“I’m not totally convinced that the proper forum for these people is to funnel them into an already overloaded court system,” Kopko said, though his time was cut before he was able to explain which social services he would employ to handle them. Van Houten did use a rebuttal on that point, saying that sometimes it is difficult to tell without the screening process (which the Mental Health Court utilizes) that a mental health issue is the primary problem for someone accused of a crime.?
Both, obviously, endorsed widespread use of alternatives to incarceration, with Van Houten touting that the jail population has fallen under his watch. They also endorsed the use of Cultural Competency Training among police officers. Kopko once again swiped at the diversity of Van Houten’s office, clearly implying that his office has a racial diversity problem, though Van Houten said he is only able to hire who applies and hasn’t been able to recruit more widely. Kopko didn’t buy that answer, arguing that Van Houten should be putting in more effort to find minority Assistant District Attorneys.?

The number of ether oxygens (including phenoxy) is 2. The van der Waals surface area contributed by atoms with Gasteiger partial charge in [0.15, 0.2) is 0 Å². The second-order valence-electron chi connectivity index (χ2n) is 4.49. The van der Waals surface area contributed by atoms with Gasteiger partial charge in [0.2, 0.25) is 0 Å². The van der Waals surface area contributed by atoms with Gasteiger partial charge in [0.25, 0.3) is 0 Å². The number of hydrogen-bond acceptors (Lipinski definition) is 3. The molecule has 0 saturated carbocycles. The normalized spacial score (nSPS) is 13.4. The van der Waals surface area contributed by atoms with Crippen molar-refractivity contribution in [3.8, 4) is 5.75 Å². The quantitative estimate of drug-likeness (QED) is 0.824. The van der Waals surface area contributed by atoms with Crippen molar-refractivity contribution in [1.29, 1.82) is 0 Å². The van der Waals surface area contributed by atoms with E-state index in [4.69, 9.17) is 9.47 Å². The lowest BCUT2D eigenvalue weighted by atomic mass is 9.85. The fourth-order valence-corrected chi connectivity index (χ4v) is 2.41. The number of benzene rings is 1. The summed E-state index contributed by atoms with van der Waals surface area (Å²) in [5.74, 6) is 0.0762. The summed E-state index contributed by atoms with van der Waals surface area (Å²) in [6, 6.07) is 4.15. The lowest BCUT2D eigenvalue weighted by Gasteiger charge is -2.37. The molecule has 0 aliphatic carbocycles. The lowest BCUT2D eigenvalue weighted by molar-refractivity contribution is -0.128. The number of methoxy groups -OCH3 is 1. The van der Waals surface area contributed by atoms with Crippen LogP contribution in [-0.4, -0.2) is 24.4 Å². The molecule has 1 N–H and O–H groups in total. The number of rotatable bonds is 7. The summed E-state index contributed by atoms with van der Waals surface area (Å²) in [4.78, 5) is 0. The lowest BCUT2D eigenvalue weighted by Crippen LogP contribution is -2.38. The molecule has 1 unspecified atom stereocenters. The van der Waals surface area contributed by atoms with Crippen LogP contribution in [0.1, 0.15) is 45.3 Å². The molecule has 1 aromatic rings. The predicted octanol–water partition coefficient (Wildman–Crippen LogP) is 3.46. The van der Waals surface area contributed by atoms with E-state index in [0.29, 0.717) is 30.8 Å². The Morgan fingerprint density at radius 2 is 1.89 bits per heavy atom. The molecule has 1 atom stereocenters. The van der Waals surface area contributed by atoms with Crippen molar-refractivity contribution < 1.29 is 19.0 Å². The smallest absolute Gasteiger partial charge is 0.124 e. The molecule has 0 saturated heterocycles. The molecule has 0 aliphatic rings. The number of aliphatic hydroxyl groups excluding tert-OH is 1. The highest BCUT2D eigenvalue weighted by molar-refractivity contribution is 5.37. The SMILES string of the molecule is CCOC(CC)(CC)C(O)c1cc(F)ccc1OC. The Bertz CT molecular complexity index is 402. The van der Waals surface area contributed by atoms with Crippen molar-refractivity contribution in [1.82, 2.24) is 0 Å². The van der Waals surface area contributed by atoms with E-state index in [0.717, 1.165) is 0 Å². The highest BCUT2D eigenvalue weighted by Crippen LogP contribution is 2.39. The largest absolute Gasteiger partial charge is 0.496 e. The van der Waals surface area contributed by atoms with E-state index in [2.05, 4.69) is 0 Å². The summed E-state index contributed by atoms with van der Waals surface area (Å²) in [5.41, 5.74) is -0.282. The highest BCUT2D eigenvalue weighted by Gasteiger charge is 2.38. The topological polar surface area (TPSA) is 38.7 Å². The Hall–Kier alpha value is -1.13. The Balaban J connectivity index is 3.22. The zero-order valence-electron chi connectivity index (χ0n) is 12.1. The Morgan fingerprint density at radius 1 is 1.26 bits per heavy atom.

The candidates were then asked about public complaints regarding lenient sentences for sex offenses. The primary case this stems from is that of Remanu Philips (though that specific case wasn’t actually vocalized), who was convicted of felony sexual abuse of a 10 year old but only sentenced to six months in prison.?
Kopko blamed it on Van Houten’s charging patterns, saying the charges the DA has brought don’t result in harsh enough minimum sentences, allowing judges more leeway to give low sentences.?
“That explanation by my opponent is absurd,” Van Houten quickly shot back, noting that the prosecutor on the Philips case had indeed asked Judge John C. Rowley for a five year prison sentence. He argued that his office charges what they believe the evidence can give them. “In those cases, we’ve been dissatisfied with those sentences. [...] Sentencing is up to the judge, not the DA.”?
On the topic of protests about police violence, Kopko took the opportunity to once again use the Commons case, in which he represented Rose DeGroat, to paint Van Houten as beholden to the police. DeGroat and Cadji Ferguson, both black, were thrown to the ground and arrested by Ithaca police in a case that drew scorn from the public and has reemerged during the recent local protests about police brutality.?